JWR Articles: Film/DVD - Ondine (Director/Writer: Neil Jordan) - December 13, 2010
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Ondine

2.5 2.5
103 min.

Luckless writing spoils the magic

The chance for a truly magical film was palpable in the first two-thirds of Neil Jordan’s tale of myth, luck and life. But during the wake for a man few would miss, more than an unlikeable brute was mourned.

The opening sequence can’t fail to capture anyone’s imagination. Solitary fisherman Syracuse (Colin Farrell—visually and emotionally—is perfect for the part, but even his skills can’t redeem the plot twists as they strangle the bejeezus out of the art) finds a stunning beauty in his net (Ondine is given a fine turn through the deep by Alicja Bachleda). Is she human or selkie (shape shifter creature in Faroese, Irish, Icelandic, and Scottish mythology—in one shot you would swear she grew a fin)?, we soon wonder thanks to the ever-active imagination of Syracuse’s daughter, Annie (perhaps too mature beyond her years in the delivery, Alison Barry courageously captivates as her wheel-chair bound character awaits a vital transplant).

Dervla Kirwan is appropriately pathetic as the drunken ex, Maura. In a classic case of misery-loves-company until one of them sobers up, Syracuse has been dry since the break-up, seeing his daughter as much as he can. New beau Alex (Tony Curran) keeps on the party-hearty tradition with Maura and verges ever so slightly towards child molestation. To help stay on the booze-less path, Syracuse talks to his favourite tree: Stephen Rea is the affable priest who knows too many secrets of the small town parishioners for comfort, but still manages to look the other way and occasionally provide wee bits of truth unasked (“You can’t take good luck,” he tells his reformed confessor in such a truly Irish comeuppance).

Lurking in the narrative weeds is a nasty-looking moustachioed “foreigner” (Emil Hostina) who’s on the prowl for the beguiling mermaid.

As the story unfolds, luck comes to Syracuse after he sets up the rescued Ondine (marvellously wearing fishnet stockings when hauled out of the ocean) in his dead ma’s house. Soon his own nets are overflowing, putting cash in his pocket. Not surprisingly, the happy pair end up in bed—all the better to be sure there are no web parts. But the best luck of all centres around Annie’s precarious health. No spoilers here. Suffice it to say “be careful what you wish for.”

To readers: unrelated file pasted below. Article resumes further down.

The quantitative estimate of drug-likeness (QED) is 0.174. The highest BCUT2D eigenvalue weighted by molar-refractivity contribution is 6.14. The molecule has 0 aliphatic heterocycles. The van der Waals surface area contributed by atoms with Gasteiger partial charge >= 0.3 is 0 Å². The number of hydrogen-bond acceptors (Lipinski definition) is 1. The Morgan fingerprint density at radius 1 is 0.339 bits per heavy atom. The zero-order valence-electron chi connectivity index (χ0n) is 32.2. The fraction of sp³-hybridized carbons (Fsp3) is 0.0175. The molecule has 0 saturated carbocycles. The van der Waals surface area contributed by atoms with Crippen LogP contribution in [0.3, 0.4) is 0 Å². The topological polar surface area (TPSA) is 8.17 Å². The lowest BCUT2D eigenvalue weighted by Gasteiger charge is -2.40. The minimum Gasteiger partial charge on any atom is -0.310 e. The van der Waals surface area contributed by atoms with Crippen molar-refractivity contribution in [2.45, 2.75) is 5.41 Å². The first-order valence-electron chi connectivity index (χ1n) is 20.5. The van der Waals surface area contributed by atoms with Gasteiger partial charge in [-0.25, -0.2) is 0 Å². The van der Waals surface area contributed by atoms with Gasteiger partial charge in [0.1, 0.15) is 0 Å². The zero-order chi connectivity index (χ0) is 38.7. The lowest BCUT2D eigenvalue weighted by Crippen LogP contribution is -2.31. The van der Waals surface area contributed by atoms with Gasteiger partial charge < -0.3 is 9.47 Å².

Following the wake—and a return to previous lifestyle choices …—Jordan suddenly runs out of narrative pixie dust, washing the remainder of the film onto the rocks of trite, routine scenes that will infuriate those who had been caught up in the fanciful art.

Somewhat at one with this unhappy turn of events is Kjartan Sveinsson’s original score. The orchestration is superb, but the early hints of homage to Erik Satie’s three/four lilts and Mussorgsky’s “Great Gate of Kiev,” move into the unwanted bay of plagiarism with every repetition of the poignant theme that finds its way directly back to Beethoven (Piano Sonata No. 8, Op. 13, “Adagio cantabile”).

Thank goodness for Christopher Doyle. His cameras have beautifully captured the Irish countryside and most especially the sea (the underwater/selkie-point-of-view shots give the film some of its finest moments).

Here’s to better luck next time. JWR

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